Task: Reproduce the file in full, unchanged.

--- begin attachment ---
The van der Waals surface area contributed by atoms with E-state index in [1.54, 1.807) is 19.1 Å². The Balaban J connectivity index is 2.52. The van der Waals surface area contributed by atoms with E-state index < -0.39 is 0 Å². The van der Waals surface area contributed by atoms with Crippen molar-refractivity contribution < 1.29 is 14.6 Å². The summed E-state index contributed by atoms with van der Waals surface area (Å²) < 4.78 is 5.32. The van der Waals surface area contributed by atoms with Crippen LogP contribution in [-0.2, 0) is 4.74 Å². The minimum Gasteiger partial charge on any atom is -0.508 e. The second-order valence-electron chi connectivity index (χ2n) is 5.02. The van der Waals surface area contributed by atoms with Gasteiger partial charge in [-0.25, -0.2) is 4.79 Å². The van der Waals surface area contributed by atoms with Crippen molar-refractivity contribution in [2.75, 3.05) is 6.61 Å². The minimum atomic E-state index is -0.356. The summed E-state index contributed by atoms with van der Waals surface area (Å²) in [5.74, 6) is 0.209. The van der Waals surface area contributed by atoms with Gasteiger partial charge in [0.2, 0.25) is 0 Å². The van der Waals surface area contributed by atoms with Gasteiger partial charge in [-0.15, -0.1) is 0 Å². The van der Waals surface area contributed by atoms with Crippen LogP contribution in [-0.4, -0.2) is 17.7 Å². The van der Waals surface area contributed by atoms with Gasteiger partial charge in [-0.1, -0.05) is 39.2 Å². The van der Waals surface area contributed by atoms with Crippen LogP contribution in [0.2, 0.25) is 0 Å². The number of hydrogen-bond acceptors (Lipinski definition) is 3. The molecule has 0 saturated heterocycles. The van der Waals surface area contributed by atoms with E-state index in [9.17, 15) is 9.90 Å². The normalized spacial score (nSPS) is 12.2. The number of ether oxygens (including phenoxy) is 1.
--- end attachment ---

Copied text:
The van der Waals surface area contributed by atoms with E-state index in [1.54, 1.807) is 19.1 Å². The Balaban J connectivity index is 2.52. The van der Waals surface area contributed by atoms with E-state index < -0.39 is 0 Å². The van der Waals surface area contributed by atoms with Crippen molar-refractivity contribution < 1.29 is 14.6 Å². The summed E-state index contributed by atoms with van der Waals surface area (Å²) < 4.78 is 5.32. The van der Waals surface area contributed by atoms with Crippen LogP contribution in [-0.2, 0) is 4.74 Å². The minimum Gasteiger partial charge on any atom is -0.508 e. The second-order valence-electron chi connectivity index (χ2n) is 5.02. The van der Waals surface area contributed by atoms with Gasteiger partial charge in [-0.25, -0.2) is 4.79 Å². The van der Waals surface area contributed by atoms with Crippen molar-refractivity contribution in [2.75, 3.05) is 6.61 Å². The minimum atomic E-state index is -0.356. The summed E-state index contributed by atoms with van der Waals surface area (Å²) in [5.74, 6) is 0.209. The van der Waals surface area contributed by atoms with Gasteiger partial charge in [0.2, 0.25) is 0 Å². The van der Waals surface area contributed by atoms with Gasteiger partial charge in [-0.15, -0.1) is 0 Å². The van der Waals surface area contributed by atoms with Crippen LogP contribution in [-0.4, -0.2) is 17.7 Å². The van der Waals surface area contributed by atoms with Gasteiger partial charge in [-0.1, -0.05) is 39.2 Å². The van der Waals surface area contributed by atoms with Crippen LogP contribution in [0.2, 0.25) is 0 Å². The number of hydrogen-bond acceptors (Lipinski definition) is 3. The molecule has 0 saturated heterocycles. The van der Waals surface area contributed by atoms with E-state index in [9.17, 15) is 9.90 Å². The normalized spacial score (nSPS) is 12.2. The number of ether oxygens (including phenoxy) is 1.